Alex Reinking Alex Reinking - 3 months ago 85
C# Question

JSON.net (de)serialize untyped property

Suppose I have a class like this:

public class Example {
public int TypedProperty { get; set; }
public object UntypedProperty { get; set; }
}


And suppose someone comes along and writes:

var example = new Example
{
TypedProperty = 5,
UntypedProperty = Guid.NewGuid()
}


If I serialize this with
JsonConvert.SerializeObject(example)
, I get

{
"TypedProperty": 5,
"UntypedProperty": "24bd733f-2ade-4374-9db6-3c9f3d97b12c"
}


Ideally, I'd like to get something like this:

{
"TypedProperty": 5,
"UntypedProperty":
{
"$type": "System.Guid,mscorlib",
"$value": "24bd733f-2ade-4374-9db6-3c9f3d97b12c"
}
}


But
TypeNameHandling
doesn't work in this scenario. How can I (de)serialize an untyped property?

dbc dbc
Answer

If you serialize your class with TypeNameHandling.All or TypeNameHandling.Auto, then when the UntypedProperty property would be serialized as a JSON container (either an object or array) Json.NET should correctly serialize and deserialize it by storing type information in the JSON file in a "$type" property. However, in cases where UntypedProperty is serialized as a JSON primitive (a string, number, or Boolean) this doesn't work because, as you have noted, a JSON primitive has no opportunity to include a "$type" property.

The solution is, when serializing a type with a property of type object, to serialize wrappers classes for primitive values that can encapsulate the type information, along the lines of this answer. Here is a custom JSON converter that injects such a wrapper:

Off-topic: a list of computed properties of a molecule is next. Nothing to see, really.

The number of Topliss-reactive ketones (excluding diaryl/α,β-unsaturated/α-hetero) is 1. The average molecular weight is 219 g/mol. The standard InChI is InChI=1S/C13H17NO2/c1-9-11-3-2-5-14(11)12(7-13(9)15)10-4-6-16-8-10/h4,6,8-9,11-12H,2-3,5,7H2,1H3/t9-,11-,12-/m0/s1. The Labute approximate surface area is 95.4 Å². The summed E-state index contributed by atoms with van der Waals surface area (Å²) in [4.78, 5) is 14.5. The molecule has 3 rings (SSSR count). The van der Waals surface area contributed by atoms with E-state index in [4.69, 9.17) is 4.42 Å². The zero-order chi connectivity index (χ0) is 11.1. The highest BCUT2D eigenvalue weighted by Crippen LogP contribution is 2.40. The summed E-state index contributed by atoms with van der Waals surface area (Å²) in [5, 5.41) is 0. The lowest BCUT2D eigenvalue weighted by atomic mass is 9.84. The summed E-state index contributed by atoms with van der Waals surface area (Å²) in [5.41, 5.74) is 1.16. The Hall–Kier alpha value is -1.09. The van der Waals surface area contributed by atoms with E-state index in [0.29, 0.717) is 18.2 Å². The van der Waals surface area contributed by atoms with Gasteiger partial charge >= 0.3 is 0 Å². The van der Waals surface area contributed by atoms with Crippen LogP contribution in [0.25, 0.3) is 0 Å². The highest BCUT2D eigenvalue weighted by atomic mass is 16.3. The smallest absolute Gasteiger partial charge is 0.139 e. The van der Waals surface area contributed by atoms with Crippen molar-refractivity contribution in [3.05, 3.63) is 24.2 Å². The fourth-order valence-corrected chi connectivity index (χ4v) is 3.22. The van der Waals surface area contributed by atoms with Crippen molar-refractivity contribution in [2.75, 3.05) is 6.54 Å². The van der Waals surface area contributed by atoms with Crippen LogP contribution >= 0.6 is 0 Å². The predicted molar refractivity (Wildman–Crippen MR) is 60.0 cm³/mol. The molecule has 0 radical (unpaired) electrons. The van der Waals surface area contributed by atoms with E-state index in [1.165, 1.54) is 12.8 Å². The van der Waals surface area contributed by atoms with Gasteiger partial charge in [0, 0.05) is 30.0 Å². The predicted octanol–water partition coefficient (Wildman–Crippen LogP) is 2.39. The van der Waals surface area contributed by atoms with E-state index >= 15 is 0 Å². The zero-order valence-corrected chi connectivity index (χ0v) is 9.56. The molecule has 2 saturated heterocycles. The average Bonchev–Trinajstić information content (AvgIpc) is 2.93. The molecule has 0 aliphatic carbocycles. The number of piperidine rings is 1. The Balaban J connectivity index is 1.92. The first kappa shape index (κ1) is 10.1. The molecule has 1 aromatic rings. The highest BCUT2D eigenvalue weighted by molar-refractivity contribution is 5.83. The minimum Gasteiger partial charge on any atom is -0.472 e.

public class UntypedToTypedValueConverter : JsonConverter
{
    public override bool CanConvert(Type objectType)
    {
        throw new NotImplementedException("This converter should only be applied directly via ItemConverterType, not added to JsonSerializer.Converters");
    }

    public override object ReadJson(JsonReader reader, Type objectType, object existingValue, JsonSerializer serializer)
    {
        if (reader.TokenType == JsonToken.Null)
            return null;
        var value = serializer.Deserialize(reader, objectType);
        if (value is TypeWrapper)
        {
            return ((TypeWrapper)value).ObjectValue;
        }
        return value;
    }

    public override void WriteJson(JsonWriter writer, object value, JsonSerializer serializer)
    {
        if (serializer.TypeNameHandling == TypeNameHandling.None)
        {
            Console.WriteLine("ObjectItemConverter used when serializer.TypeNameHandling == TypeNameHandling.None");
            serializer.Serialize(writer, value);
        }
        // Handle a couple of simple primitive cases where a type wrapper is not needed
        else if (value is string)
        {
            writer.WriteValue((string)value);
        }
        else if (value is bool)
        {
            writer.WriteValue((bool)value);
        }
        else
        {
            var contract = serializer.ContractResolver.ResolveContract(value.GetType());
            if (contract is JsonPrimitiveContract)
            {
                var wrapper = TypeWrapper.CreateWrapper(value);
                serializer.Serialize(writer, wrapper, typeof(object));
            }
            else
            {
                serializer.Serialize(writer, value);
            }
        }
    }
}

abstract class TypeWrapper
{